Twilight of the Mutants
A major entertainment magazine's cover story pegged to the release of X-Men: The Last Stand beckons readers by promising to reveal the "Secrets of X-Men." Unless those secrets concern the mutant superheroes' fragile states of mind, perhaps culled from sessions on their analysts' couches, the article couldn't be too lengthy.
Judging by this third and purportedly final installment, the X-gene has been tapped out. The studio, Fox, must realize the concept and the technology have been stretched as far as they'll go and be willing to put the franchise to bed, though boffo box-office receipts can alter every equation. Fans will wave goodbye with heavy hearts, though not as heavy as those of the angst-ridden Wolverine (Hugh Jackman), Storm (Halle Berry), Rogue (Anna Paquin), Cyclops (James Masden) and Jean Gray (Famke Janssen) -- not to mention the younger, lesser mutants who mope around whining about their outsider status.
X2 (2003) and to a lesser extent X-Men (2000) were dynamic entertainments adapted from Stan Lee and Jack Kirby's Marvel comic by director Bryan Singer. They had multi-layered characters and storylines plus eye-popping effects. While not awful by any means, this swan song is comparable to joint therapy thanks to a trite script better suited to a primetime soap opera like Dawson's Creek. An elegiac tone is appropriate but The Last Stand, helmed by Brett Ratner, takes valedictory soul-searching to the limit, unless we're supposed to reclassify the film as young adult melodrama with pseudo-Wagnerian trappings.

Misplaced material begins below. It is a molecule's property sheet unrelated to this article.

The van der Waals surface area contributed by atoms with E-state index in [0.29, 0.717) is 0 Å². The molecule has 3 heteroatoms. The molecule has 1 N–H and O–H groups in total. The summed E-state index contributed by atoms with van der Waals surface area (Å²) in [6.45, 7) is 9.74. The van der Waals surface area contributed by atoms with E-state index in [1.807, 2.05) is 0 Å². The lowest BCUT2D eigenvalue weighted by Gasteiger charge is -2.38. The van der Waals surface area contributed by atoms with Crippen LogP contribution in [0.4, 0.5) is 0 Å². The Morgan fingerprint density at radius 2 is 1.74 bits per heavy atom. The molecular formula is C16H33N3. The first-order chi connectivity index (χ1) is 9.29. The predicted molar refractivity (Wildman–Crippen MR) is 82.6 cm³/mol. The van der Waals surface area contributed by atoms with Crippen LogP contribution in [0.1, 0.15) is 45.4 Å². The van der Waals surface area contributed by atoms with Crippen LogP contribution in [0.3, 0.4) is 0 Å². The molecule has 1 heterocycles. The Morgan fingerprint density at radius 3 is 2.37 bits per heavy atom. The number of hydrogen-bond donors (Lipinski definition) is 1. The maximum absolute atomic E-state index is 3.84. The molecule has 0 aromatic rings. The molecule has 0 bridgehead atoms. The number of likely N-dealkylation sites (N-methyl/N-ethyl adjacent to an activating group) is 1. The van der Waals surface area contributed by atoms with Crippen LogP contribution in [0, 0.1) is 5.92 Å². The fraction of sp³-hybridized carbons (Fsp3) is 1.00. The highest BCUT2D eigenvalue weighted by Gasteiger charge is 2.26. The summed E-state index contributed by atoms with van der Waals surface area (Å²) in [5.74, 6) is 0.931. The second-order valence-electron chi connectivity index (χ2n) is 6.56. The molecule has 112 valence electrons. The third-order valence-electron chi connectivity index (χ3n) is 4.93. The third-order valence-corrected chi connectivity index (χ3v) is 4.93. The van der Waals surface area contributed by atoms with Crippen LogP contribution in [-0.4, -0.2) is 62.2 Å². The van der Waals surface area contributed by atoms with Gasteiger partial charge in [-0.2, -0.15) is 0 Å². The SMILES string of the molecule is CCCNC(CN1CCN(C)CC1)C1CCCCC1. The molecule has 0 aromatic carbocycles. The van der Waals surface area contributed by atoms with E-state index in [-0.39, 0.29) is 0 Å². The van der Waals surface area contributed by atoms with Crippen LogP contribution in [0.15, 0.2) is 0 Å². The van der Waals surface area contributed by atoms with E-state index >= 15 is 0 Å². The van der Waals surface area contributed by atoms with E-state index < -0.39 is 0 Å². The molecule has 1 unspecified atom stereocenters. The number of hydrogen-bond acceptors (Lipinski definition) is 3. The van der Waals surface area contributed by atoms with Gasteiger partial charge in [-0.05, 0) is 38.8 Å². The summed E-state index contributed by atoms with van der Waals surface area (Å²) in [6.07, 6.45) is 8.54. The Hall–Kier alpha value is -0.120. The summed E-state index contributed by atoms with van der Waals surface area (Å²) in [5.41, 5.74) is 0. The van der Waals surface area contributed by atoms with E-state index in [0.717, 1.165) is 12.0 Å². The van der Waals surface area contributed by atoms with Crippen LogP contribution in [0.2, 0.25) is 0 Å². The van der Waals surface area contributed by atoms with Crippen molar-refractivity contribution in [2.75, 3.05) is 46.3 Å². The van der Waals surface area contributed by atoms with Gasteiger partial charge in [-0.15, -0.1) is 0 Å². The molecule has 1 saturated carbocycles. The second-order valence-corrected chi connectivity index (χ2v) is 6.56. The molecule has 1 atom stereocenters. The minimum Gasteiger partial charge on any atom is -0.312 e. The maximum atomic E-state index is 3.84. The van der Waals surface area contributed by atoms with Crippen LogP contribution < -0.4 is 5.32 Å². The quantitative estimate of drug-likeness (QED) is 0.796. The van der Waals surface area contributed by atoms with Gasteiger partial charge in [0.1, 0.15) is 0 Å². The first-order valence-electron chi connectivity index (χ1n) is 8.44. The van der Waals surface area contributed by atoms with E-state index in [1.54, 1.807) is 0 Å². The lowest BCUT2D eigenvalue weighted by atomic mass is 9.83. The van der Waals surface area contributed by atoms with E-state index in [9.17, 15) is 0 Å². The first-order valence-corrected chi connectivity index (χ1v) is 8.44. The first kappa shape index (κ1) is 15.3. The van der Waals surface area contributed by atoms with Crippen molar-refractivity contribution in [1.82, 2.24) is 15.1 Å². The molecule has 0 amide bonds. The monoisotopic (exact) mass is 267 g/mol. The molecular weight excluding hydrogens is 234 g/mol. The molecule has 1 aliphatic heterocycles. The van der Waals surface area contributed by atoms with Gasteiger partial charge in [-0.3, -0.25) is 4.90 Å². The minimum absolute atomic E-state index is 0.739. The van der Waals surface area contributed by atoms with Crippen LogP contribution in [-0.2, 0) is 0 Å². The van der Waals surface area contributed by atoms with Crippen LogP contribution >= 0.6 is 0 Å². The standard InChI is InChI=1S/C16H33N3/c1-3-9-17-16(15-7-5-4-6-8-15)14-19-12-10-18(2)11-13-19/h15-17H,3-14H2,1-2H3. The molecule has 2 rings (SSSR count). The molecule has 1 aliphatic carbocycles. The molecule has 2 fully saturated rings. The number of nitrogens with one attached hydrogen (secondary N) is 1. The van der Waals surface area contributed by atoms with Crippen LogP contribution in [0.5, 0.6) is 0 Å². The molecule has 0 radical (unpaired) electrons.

It takes too long to get to the significant action, which feels like an afterthought given all the exposition and internal debate that's come before. The only thing preventing the story from imploding with self-pity is that the panoply of personalities (to use a homo sapien term) is brought to life by such appealing actors. The attempt to add a socially conscious gloss by framing the mutant's existential plight as a battle for civil rights, douses the special effects in more maudlin syrup.
When a cure for mutancy is discovered, Magneto (Ian McKellen) leads a revolt while the followers of his archenemy, civic-minded Professor Charles Xavier (Patrick Steward), must decide whether to intervene for the sake of social tranquility. This cure has been developed by a father heartbroken over his son's negative feelings about his mutancy, revealed in a touching scene during which the boy attempts to crudely saw off his wings. Pops happens to run a pharmaceutical company, which sets up shop on Alcatraz Island to immunize all willing mutants with a vaccine derived from a mutant whose power is the ability to neutralize other mutant's powers.
Magneto takes center stage as Malcolm X to Xavier's Martin Luther King. McKellen gets to make full use of his vocal talents -- for instance, when delivering a Bin Laden-like ultimatum on TV -- warning humans that the mutants unwilling to be normalized will take their fight to the streets. They do. To the streets of San Francisco. Given an unexpected leadership vacuum, Wolverine and Storm ponder whether they should swing into action and, if so, how to bring the younger mutants along with them. Harmony is restored but the price is high. The internecine climax on Alcatraz, made possible by a repositioning of the Golden Gate Bridge, is disappointing when considered as an action set piece.
Kelsey Grammer joins the many returning cast-members as Beast, a.k.a. Dr. Henry McCoy, the blue-hued Secretary of Mutant Affairs who can't abide how the government is handling the divided mutant community. It's fun to watch Grammer unleash the animal within and it's certainly a blast watching Rebecca Romijn as Mystique, a denuded mutant who truly goes wild, but not in that order.
Most of the actors are asked to convey feeling using only clenched facial muscles and expressive eyes, particularly Stewart and Janssen. Janssen's pivotal character, Jean Gray, returns from the dead with extraordinary powers and the right idea: obliterate all the mutants. Someone should let them know they don't have much to complain about. Not fitting in is the new conformity.
(Released by 20th Century Fox and rated "PG-13" by MPAA.)